Debian GNU/Linux Installation Guide

This manual is free software; you may redistribute it and/or modify it under the terms of the GNU General Public License. Please refer to the license in Appendix E, GNU General Public License.


This document contains installation instructions for the Debian GNU/Linux 3.1 system (codename “sarge”), for the Motorola 680x0 (“m68k”) architecture. It also contains pointers to more information and information on how to make the most of your new Debian system.


Although this installation guide for m68k is mostly up-to-date, we plan to make some changes and reorganize parts of the manual after the official release of sarge. A newer version of this manual may be found on the Internet at the debian-installer home page. You may also be able to find additional translations there.

Table of Contents

Installing Debian GNU/Linux 3.1 For m68k
1. Welcome to Debian
1.1. What is Debian?
1.2. What is GNU/Linux?
1.3. What is Debian GNU/Linux?
1.4. Getting Debian
1.5. Getting the Newest Version of This Document
1.6. Organization of This Document
1.7. About Copyrights and Software Licenses
2. System Requirements
2.1. Supported Hardware
2.1.1. Supported Architectures
2.1.2. CPU, Main Boards, and Video Support
2.1.3. Graphics Card
2.2. Installation Media
2.2.1. Floppies
2.2.3. Hard Disk
2.2.4. Network
2.2.5. Un*x or GNU system
2.2.6. Supported Storage Systems
2.3. Peripherals and Other Hardware
2.4. Purchasing Hardware Specifically for GNU/Linux
2.4.1. Avoid Proprietary or Closed Hardware
2.4.2. Fake or “Virtual” Parity RAM
2.5. Memory and Disk Space Requirements
2.6. Network Connectivity Hardware
3. Before Installing Debian GNU/Linux
3.1. Overview of the Installation Process
3.2. Back Up Your Existing Data!
3.3. Information You Will Need
3.3.1. Documentation
3.3.2. Finding Sources of Hardware Information
3.3.3. Hardware Compatibility
3.3.4. Network Settings
3.4. Meeting Minimum Hardware Requirements
3.5. Pre-Partitioning for Multi-Boot Systems
3.5.1. Partitioning in AmigaOS
3.5.2. Partitioning in Atari TOS
3.5.3. Partitioning in MacOS
3.6. Pre-Installation Hardware and Operating System Setup
3.6.1. Firmware Revisions and Existing OS Setup
3.6.2. Hardware Issues to Watch Out For
4. Obtaining System Installation Media
4.1. Official Debian GNU/Linux CD-ROM Sets
4.2. Downloading Files from Debian Mirrors
4.2.1. Where to Find Installation Images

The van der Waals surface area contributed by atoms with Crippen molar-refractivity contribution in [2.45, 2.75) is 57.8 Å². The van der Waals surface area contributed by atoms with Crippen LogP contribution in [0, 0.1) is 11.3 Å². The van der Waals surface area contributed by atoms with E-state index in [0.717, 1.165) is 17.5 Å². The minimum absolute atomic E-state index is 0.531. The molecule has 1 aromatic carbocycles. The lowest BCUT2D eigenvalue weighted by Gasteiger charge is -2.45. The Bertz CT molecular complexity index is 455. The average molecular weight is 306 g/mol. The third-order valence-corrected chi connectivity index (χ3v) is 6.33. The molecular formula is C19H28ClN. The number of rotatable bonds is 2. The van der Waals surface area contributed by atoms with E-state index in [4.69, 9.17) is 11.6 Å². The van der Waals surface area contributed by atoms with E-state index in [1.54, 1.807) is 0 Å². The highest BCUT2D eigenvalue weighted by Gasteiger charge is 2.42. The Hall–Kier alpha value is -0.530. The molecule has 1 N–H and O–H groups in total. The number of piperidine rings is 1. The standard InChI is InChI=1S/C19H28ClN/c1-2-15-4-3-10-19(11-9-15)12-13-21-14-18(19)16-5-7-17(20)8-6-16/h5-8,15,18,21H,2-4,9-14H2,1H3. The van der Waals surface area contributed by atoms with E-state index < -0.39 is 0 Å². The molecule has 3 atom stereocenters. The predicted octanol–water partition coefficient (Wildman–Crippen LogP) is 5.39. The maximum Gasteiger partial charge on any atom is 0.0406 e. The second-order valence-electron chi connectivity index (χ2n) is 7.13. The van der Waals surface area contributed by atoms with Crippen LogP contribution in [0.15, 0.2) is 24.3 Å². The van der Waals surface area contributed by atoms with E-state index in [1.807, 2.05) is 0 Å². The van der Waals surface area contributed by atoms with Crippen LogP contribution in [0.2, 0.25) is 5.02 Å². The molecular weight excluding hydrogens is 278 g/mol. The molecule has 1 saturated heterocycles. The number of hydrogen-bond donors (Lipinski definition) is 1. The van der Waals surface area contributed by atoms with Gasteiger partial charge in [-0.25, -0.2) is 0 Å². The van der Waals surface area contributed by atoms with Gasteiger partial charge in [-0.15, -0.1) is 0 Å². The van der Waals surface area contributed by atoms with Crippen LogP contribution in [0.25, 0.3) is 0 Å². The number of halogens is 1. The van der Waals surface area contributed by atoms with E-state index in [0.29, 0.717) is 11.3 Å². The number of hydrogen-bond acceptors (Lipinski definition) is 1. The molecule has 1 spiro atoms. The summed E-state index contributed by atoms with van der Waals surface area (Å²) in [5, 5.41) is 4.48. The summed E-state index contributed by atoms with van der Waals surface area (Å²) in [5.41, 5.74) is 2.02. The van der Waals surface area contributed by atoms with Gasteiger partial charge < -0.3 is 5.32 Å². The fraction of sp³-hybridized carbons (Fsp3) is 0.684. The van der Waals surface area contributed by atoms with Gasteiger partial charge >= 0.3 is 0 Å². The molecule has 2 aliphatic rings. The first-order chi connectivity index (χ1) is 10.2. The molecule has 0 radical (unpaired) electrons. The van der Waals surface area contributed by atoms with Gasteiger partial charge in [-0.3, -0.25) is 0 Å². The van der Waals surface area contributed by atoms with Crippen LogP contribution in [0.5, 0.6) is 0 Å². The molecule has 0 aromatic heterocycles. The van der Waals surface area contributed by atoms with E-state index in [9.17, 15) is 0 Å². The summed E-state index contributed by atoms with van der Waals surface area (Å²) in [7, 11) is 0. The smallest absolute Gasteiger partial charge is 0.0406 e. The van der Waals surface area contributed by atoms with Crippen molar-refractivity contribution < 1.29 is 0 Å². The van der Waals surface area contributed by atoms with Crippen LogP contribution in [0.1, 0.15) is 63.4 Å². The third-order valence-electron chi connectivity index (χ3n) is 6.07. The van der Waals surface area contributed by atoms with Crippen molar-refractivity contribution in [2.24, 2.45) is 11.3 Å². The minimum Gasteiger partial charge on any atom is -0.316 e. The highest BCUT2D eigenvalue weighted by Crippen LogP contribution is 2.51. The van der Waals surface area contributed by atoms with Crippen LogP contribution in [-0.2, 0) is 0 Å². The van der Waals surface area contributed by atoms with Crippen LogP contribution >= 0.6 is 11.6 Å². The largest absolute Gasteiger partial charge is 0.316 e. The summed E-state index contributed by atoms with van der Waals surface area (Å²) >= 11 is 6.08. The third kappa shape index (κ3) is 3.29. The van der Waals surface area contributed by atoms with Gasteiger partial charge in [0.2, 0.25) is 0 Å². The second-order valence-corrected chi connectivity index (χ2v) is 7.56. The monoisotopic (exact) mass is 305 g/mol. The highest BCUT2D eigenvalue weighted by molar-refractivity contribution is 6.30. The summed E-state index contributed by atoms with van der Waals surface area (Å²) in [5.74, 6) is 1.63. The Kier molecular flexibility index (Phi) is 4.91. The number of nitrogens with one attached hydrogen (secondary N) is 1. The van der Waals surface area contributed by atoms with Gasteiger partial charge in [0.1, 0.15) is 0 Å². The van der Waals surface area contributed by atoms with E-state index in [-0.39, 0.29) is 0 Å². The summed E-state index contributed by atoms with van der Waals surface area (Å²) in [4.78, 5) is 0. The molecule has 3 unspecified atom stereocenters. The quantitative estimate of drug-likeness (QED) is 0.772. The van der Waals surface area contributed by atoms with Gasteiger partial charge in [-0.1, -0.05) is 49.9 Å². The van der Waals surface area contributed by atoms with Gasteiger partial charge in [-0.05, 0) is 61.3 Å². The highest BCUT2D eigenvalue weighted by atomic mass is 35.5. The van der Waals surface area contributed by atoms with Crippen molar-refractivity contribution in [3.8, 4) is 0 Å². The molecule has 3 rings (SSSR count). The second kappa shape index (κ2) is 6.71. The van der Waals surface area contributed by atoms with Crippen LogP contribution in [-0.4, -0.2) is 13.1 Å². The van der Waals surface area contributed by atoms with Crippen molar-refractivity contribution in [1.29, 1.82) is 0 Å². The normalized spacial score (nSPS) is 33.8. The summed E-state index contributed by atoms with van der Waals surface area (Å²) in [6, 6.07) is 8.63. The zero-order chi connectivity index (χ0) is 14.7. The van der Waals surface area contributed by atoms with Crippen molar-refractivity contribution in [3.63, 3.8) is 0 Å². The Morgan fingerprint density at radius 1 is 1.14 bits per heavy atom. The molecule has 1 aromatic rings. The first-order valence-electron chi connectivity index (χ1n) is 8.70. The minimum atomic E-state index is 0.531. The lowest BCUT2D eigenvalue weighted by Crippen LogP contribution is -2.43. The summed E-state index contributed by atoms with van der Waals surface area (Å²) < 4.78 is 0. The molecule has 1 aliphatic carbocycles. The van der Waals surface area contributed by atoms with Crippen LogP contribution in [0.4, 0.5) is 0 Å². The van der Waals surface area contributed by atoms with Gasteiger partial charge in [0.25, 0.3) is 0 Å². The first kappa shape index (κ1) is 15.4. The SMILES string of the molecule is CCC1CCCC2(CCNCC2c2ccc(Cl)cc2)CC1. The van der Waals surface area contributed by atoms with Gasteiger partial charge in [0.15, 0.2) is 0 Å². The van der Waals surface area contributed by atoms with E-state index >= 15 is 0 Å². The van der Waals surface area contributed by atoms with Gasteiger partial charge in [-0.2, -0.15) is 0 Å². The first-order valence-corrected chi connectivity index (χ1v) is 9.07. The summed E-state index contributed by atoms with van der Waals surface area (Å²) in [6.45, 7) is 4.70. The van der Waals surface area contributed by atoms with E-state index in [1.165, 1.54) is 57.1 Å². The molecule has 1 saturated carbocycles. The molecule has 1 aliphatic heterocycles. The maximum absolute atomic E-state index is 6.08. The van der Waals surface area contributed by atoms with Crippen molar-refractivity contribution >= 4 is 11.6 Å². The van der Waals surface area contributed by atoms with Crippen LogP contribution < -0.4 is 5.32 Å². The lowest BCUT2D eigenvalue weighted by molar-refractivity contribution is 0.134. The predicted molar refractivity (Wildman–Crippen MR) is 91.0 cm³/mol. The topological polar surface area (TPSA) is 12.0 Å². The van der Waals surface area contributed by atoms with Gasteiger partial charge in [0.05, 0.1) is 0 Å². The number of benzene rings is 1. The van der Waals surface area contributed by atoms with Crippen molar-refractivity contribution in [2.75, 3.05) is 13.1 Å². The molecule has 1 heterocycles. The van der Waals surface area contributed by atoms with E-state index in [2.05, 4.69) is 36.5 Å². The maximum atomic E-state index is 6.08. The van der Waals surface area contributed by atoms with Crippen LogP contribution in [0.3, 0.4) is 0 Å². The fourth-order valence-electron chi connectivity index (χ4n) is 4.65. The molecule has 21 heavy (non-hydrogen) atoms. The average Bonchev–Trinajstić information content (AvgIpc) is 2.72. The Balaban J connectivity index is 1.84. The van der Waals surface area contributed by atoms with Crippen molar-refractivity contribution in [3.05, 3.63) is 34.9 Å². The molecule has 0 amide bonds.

4.3. Creating Floppies from Disk Images
4.3.1. Writing Disk Images From a Linux or Unix System
4.3.2. Writing Disk Images From DOS, Windows, or OS/2
4.3.3. Writing Disk Images on Atari Systems
4.3.4. Writing Disk Images on Macintosh Systems
4.4. Preparing Files for Hard Disk Booting
4.5. Preparing Files for TFTP Net Booting
4.5.1. Setting up RARP server
4.5.2. Setting up BOOTP server
4.5.3. Setting up a DHCP server
4.5.4. Enabling the TFTP Server
4.5.5. Move TFTP Images Into Place
4.6. Automatic Installation
4.6.1. Automatic Installation Using the Debian Installer
5. Booting the Installation System
5.1. Booting the Installer on Motorola 680x0
5.1.1. Choosing an Installation Method
5.1.2. Booting from a Hard Disk
5.1.3. Booting from a CD-ROM
5.1.4. Booting with TFTP
5.1.5. Booting from Floppies
5.2. Boot Parameters
5.2.1. Debian Installer Parameters
5.3. Troubleshooting the Installation Process
5.3.1. Floppy Disk Reliability
5.3.2. Boot Configuration
5.3.3. Interpreting the Kernel Startup Messages
5.3.4. Bug Reporter
5.3.5. Submitting Installation Reports
6. Using the Debian Installer
6.1. How the Installer Works
6.2. Components Introduction
6.3. Using Individual Components
6.3.1. Setting up Debian Installer and Hardware Configuration
6.3.2. Partitioning and Mount Point Selection
6.3.3. Installing the Base System
6.3.4. Making Your System Bootable
6.3.5. Finishing the First Stage
6.3.6. Miscellaneous
7. Booting Into Your New Debian System
7.1. The Moment of Truth
7.1.1. BVME 6000 Booting
7.1.2. Macintosh Booting
7.2. Debian Post-Boot (Base) Configuration
7.2.1. Configuring Your Time Zone
7.2.2. Setting Up Users And Passwords
7.2.3. Setting Up PPP
7.2.4. Configuring APT
7.2.5. Package Installation
7.2.6. Prompts During Software Installation
7.2.7. Configuring Your Mail Transport Agent
7.3. Log In
8. Next Steps and Where to Go From Here
8.1. If You Are New to Unix
8.2. Orienting Yourself to Debian
8.2.1. Debian Packaging System
8.2.2. Application Version Management
8.2.3. Cron Job Management
8.3. Further Reading and Information
8.4. Compiling a New Kernel
8.4.1. Kernel Image Management
A. Installation Howto
A.1. Preliminaries
A.2. Booting the installer
A.2.1. CDROM
A.2.2. Floppy
A.2.3. Booting from network
A.2.4. Booting from hard disk
A.3. Installation
A.4. Send us an installation report
A.5. And finally..
B. Partitioning for Debian
B.1. Deciding on Debian Partitions and Sizes
B.2. The Directory Tree
B.3. Recommended Partitioning Scheme
B.4. Device Names in Linux
B.5. Debian Partitioning Programs
C. Random Bits
C.1. Preconfiguration File Example
C.2. Linux Devices
C.2.1. Setting Up Your Mouse
C.3. Disk Space Needed for Tasks
C.4. Installing Debian GNU/Linux from a Unix/Linux System
C.4.1. Getting Started
C.4.2. Install debootstrap
C.4.3. Run debootstrap
C.4.4. Configure The Base System
C.4.5. Install a Kernel
C.4.6. Set up the Boot Loader
D. Administrivia
D.1. About This Document
D.2. Contributing to This Document
D.3. Major Contributions
D.4. Trademark Acknowledgement
E. GNU General Public License
E.1. Preamble
E.3. How to Apply These Terms to Your New Programs

List of Tables

3.1. Hardware Information Needed for an Install
3.2. Recommended Minimum System Requirements